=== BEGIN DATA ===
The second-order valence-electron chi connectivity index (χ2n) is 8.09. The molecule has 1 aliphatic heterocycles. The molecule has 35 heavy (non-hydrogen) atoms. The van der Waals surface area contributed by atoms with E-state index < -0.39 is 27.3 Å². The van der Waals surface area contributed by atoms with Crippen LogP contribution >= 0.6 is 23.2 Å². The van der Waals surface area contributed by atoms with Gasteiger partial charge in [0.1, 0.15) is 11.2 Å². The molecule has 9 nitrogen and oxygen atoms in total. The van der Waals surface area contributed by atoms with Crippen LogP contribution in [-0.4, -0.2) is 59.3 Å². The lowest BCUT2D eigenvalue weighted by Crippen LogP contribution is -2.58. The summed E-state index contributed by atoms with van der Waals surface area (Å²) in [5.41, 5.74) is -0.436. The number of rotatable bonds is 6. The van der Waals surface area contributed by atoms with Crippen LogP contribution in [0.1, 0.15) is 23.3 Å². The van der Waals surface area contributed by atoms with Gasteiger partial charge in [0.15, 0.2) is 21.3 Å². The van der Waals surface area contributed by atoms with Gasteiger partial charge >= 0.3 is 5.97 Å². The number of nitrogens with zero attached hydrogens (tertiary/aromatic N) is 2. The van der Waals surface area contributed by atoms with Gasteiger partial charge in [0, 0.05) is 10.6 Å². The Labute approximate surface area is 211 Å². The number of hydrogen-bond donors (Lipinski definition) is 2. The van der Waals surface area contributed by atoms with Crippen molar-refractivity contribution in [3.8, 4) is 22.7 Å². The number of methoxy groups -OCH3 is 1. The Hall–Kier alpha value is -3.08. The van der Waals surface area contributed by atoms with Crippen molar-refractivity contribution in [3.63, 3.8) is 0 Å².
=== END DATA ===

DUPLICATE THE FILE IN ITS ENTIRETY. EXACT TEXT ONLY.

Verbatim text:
The second-order valence-electron chi connectivity index (χ2n) is 8.09. The molecule has 1 aliphatic heterocycles. The molecule has 35 heavy (non-hydrogen) atoms. The van der Waals surface area contributed by atoms with E-state index < -0.39 is 27.3 Å². The van der Waals surface area contributed by atoms with Crippen LogP contribution >= 0.6 is 23.2 Å². The van der Waals surface area contributed by atoms with Gasteiger partial charge in [0.1, 0.15) is 11.2 Å². The molecule has 9 nitrogen and oxygen atoms in total. The van der Waals surface area contributed by atoms with Crippen LogP contribution in [-0.4, -0.2) is 59.3 Å². The lowest BCUT2D eigenvalue weighted by Crippen LogP contribution is -2.58. The summed E-state index contributed by atoms with van der Waals surface area (Å²) in [5.41, 5.74) is -0.436. The number of rotatable bonds is 6. The van der Waals surface area contributed by atoms with Crippen LogP contribution in [0.1, 0.15) is 23.3 Å². The van der Waals surface area contributed by atoms with Gasteiger partial charge in [0.15, 0.2) is 21.3 Å². The van der Waals surface area contributed by atoms with Gasteiger partial charge >= 0.3 is 5.97 Å². The number of nitrogens with zero attached hydrogens (tertiary/aromatic N) is 2. The van der Waals surface area contributed by atoms with Gasteiger partial charge in [0, 0.05) is 10.6 Å². The Labute approximate surface area is 211 Å². The number of hydrogen-bond donors (Lipinski definition) is 2. The van der Waals surface area contributed by atoms with Crippen molar-refractivity contribution in [3.8, 4) is 22.7 Å². The number of methoxy groups -OCH3 is 1. The Hall–Kier alpha value is -3.08. The van der Waals surface area contributed by atoms with Crippen molar-refractivity contribution in [3.63, 3.8) is 0 Å².